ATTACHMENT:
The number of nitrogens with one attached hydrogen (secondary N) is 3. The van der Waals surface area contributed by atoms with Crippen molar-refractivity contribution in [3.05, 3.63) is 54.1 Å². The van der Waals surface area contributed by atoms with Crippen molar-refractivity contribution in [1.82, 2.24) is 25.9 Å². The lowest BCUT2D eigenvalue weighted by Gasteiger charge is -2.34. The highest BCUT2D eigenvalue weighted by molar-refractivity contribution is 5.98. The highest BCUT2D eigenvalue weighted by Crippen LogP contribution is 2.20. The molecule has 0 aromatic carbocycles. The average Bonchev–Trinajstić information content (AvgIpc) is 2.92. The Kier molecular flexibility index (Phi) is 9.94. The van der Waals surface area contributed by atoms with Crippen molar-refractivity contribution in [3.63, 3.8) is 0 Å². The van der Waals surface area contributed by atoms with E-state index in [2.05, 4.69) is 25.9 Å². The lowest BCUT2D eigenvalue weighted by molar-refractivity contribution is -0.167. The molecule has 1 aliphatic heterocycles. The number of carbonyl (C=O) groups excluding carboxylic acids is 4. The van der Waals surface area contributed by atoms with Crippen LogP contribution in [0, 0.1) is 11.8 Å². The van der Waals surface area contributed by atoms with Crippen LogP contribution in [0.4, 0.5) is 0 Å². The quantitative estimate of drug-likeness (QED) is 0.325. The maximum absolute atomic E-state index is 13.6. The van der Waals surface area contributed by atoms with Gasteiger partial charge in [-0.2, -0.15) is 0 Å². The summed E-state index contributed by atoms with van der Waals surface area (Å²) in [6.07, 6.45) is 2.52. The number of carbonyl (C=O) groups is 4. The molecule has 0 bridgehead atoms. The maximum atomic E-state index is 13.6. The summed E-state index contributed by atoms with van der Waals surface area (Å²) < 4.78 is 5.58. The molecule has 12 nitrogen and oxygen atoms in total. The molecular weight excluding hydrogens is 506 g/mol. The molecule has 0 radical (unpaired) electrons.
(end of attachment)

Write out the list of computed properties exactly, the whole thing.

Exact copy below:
The number of nitrogens with one attached hydrogen (secondary N) is 3. The van der Waals surface area contributed by atoms with Crippen molar-refractivity contribution in [3.05, 3.63) is 54.1 Å². The van der Waals surface area contributed by atoms with Crippen molar-refractivity contribution in [1.82, 2.24) is 25.9 Å². The lowest BCUT2D eigenvalue weighted by Gasteiger charge is -2.34. The highest BCUT2D eigenvalue weighted by molar-refractivity contribution is 5.98. The highest BCUT2D eigenvalue weighted by Crippen LogP contribution is 2.20. The molecule has 0 aromatic carbocycles. The average Bonchev–Trinajstić information content (AvgIpc) is 2.92. The Kier molecular flexibility index (Phi) is 9.94. The van der Waals surface area contributed by atoms with Crippen molar-refractivity contribution in [3.63, 3.8) is 0 Å². The van der Waals surface area contributed by atoms with E-state index in [2.05, 4.69) is 25.9 Å². The lowest BCUT2D eigenvalue weighted by molar-refractivity contribution is -0.167. The molecule has 1 aliphatic heterocycles. The number of carbonyl (C=O) groups excluding carboxylic acids is 4. The van der Waals surface area contributed by atoms with Crippen LogP contribution in [0, 0.1) is 11.8 Å². The van der Waals surface area contributed by atoms with Crippen LogP contribution in [0.4, 0.5) is 0 Å². The quantitative estimate of drug-likeness (QED) is 0.325. The maximum absolute atomic E-state index is 13.6. The van der Waals surface area contributed by atoms with Gasteiger partial charge in [-0.2, -0.15) is 0 Å². The summed E-state index contributed by atoms with van der Waals surface area (Å²) in [6.07, 6.45) is 2.52. The number of carbonyl (C=O) groups is 4. The molecule has 0 bridgehead atoms. The maximum atomic E-state index is 13.6. The summed E-state index contributed by atoms with van der Waals surface area (Å²) < 4.78 is 5.58. The molecule has 12 nitrogen and oxygen atoms in total. The molecular weight excluding hydrogens is 506 g/mol. The molecule has 0 radical (unpaired) electrons.